A number of positive proposals emerge in its pages. Glenn Loury is characteristically brilliant in his analysis. He makes a good case for seeing “transracial humanism,” rooted in empathy and a social covenant, as a far better way of approaching the racial divide—what is ultimately a social/community issue—than the abstract, judicial, and somewhat nebulous category of “racial justice.” In the essay “Little Black Lives Matter,” Alveda C. King and Evan Musgraves point out that one cannot separate the issue of racism from that of abortion. Both the left and the right have tended to do this, the former as a way of pointing out that abortion is not the only sin to be taken into account at the ballot box, the latter as a way of saying that racism can be sidelined because abortion is much worse. The truth is that abortion disproportionately slaughters black babies. King and Musgraves end with a disquisition on how to think about this matter—not with regard to voting, but rather with regard to how churches need to be places that offer care and support to the unborn and the mothers who carry them. Simply voting Republican does not make one pro-life any more than voting Democrat clears one of racism. As the authors express it “The most powerful witness against a culture of discrimination and death is a culture of life and love.”
One theme that McDermott sets forth in his introduction and that surfaces at significant points throughout the work is the idea of the national covenant, of a conscious, corporate acknowledgment of the nation’s responsibility before God. I confess some hesitation on this score. Some of this is likely just terminological: I have no issue with the world and its constituent elements being accountable to God, but “national covenant” carries connotations of national hubris and of elect nations; some of this thinking lies behind the current race problems in America. McDermott and others are careful to rule this thinking out, stressing the idea that such a covenant really puts responsibilities on society and demands humility. Quite so. But my uneasiness with the language remains.
More serious, however, is the problem of what “the nation” is today to which such a covenant might apply. Ancient Israel, as several essays note, was an ethnic-religious entity. Its identity was relatively clear and stable. But as many would argue—and as Robert George recently pointed out—America is a creedal nation. I would add that the problem is that the national creed, embodied in the founding documents and the old narrative of freedom from British oppression, is now contested both in terms of meaning and in terms of status. The competing historical narratives of our identity politics point directly to that. Many years ago, Benedict Anderson made the case in a compelling fashion that nations are imagined communities, where people who never meet still imagine themselves to be part of a larger whole. The problem is that various forces, from conflicting historical narratives to the Internet, are dissolving the collective national imagination. The concept of nation is no longer an agreed-upon framework for debating other issues; it is itself the focus of deep contention. And that makes me wonder if an appeal to national covenant, even if appropriately qualified as in this volume, is ultimately impractical until the very issues the authors highlight are resolved.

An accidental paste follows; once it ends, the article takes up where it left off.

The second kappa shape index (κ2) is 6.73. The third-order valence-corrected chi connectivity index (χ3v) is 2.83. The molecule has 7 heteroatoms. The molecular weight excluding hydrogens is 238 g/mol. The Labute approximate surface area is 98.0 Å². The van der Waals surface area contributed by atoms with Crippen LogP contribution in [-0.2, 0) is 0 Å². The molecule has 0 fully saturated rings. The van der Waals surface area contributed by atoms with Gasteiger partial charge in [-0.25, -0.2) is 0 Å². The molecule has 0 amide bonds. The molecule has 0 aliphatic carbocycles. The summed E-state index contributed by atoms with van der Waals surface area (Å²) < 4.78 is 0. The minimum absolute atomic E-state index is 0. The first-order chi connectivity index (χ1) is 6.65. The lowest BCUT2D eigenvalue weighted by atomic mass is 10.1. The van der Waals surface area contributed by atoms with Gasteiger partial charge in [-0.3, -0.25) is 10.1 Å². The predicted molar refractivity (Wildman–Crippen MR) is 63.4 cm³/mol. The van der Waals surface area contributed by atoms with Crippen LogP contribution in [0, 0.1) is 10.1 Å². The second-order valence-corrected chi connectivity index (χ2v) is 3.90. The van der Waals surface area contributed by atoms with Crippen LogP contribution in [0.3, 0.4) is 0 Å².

Nevertheless, this is an excellent and thought-provoking collection. For those who think tweeted cliches are thoughtful contributions, calm prose is compromise, and the politics of ressentiment is the path to righteousness, it has little to offer in the way of comfort. For the rest of us, it is an important book to read and ponder.
Carl R. Trueman is a professor of biblical and religious studies at Grove City College.